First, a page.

The question is how to fix this.  And the answer may not be so simple.  Superintendent Bowes in his comments made vague reference to needing to “come up with creative ways to raise revenues” or to “re-prioritize spending.”  On the other hand, he seemed rather defensive in much of his comments, in arguing that things weren’t as bad as some suggested.

It is a difficult position to be in, and the superintendent only beginning his second school year did not cause this problem, but he along with the school board will be asked to figure out a way to fix it.

It is thus important to understand the nature of the problem – is this a spending problem (we are spending in the wrong areas), a resource problem, or a priority problem?  Once we figure out that answer, it will be easier to get to the bottom of the problem and hopefully come up with an answer.

—David M. Greenwald reporting



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About The Author

David Greenwald is the founder, editor, and executive director of the Davis Vanguard. He founded the Vanguard in 2006. David Greenwald moved to Davis in 1996 to attend Graduate School at UC Davis in Political Science. He lives in South Davis with his wife Cecilia Escamilla Greenwald and three children.

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47 thoughts on “Monday Morning Thoughts: How Did DJUSD Get into This Problem?”

  1. Jim Hoch

    Good article David

    Why do you assume that the parcel tax is harder for seniors on fixed income that for non-seniors on fixed income? It would surprise me if senior homeowners in Davis had less resources than people in their 40s and 50s due to the fact they generally have a lower cost basis for their homes and higher equity.

    I am interested to learn how much is on the table.

    1. David Greenwald Post author

      “Why do you assume that the parcel tax is harder for seniors on fixed income that for non-seniors on fixed income?”

      I don’t assume that at all – necessarily. Although we are probably getting to a point where the only people who bought homes at much below current market value are probably seniors. However, the problem is that parcel tax is bad public policy in general for a lot of reasons – you have one tax level regardless of size or home value and you have only very limited exemptions. It’s not fair, the question is always which system is least unfair and still gets you the needed revenue.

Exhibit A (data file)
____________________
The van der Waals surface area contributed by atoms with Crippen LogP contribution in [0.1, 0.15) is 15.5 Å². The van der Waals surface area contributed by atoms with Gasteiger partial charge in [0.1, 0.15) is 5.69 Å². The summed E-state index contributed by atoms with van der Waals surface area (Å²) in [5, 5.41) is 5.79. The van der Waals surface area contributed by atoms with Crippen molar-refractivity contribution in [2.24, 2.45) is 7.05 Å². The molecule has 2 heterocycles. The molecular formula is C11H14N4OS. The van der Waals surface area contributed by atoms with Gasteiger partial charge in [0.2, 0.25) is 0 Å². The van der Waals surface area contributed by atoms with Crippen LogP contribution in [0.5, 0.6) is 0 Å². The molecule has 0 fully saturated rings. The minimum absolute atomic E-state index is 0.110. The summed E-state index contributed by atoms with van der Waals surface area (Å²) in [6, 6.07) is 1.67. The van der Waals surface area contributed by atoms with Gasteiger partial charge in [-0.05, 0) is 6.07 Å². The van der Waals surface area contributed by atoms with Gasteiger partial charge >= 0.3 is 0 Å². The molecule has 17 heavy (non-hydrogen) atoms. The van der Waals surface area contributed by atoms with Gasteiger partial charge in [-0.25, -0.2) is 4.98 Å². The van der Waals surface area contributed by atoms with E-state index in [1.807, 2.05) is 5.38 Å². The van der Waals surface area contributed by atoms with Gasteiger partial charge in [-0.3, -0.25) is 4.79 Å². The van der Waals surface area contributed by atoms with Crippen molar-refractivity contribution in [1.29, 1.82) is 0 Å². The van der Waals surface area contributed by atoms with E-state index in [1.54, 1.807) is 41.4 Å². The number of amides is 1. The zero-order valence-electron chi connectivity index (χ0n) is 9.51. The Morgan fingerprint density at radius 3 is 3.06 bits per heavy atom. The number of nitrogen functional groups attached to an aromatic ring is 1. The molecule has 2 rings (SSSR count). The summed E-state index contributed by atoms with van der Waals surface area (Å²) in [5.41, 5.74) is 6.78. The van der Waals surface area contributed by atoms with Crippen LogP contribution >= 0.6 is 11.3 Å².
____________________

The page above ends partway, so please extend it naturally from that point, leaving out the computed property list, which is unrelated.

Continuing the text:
1. Jim Hoch

        State law does does not give a lot of lee-way in school taxation and certainly the parcel tax is regressive. My question, as always in state matters, is where are our state reps in this?

        BTW I look at school funding and allocation as a foreshadowing of what Davis can expect under single payer healthcare.

      2. Howard P

        I’d add another factor to the equation of how funding should be structured in an ideal world… although it is true we all benefit from good schools, those of child-bearing age derive a significantly higher benefit…

        1. Howard P

          Please read entire sentence…

          although it is true we all benefit from good schools, those of child-bearing age derive a significantly higher benefit…

          Yet, perhaps with a low comprehension level, you riposte,

          Howard, latest studies have shown that 100% of seniors were formerly children who were invested in by society. 

          Duh!

          You should also note that I have not said word ONE about the senior exemption, EXCEPT in opposition to it… now that you are going here, I will consider, just to spite your BS, taking advantage of it… when eligible… GYHOOYA…

           

        2. Howard P

          I believe, Jim, you have no idea of the meaning of the initials I used… “do” (sic) to your penchant for reading things into things (and ignoring things you don’t want to have an adult discussion about), perhaps I inadvertently used a shorthand that has a meaning to you or others that was not intended… will have to look it up now, to see what you thought I said… am not a big “texter”…

          Just looked it,up… had that been what I intended, would not have hit the send button…

        3. Keith O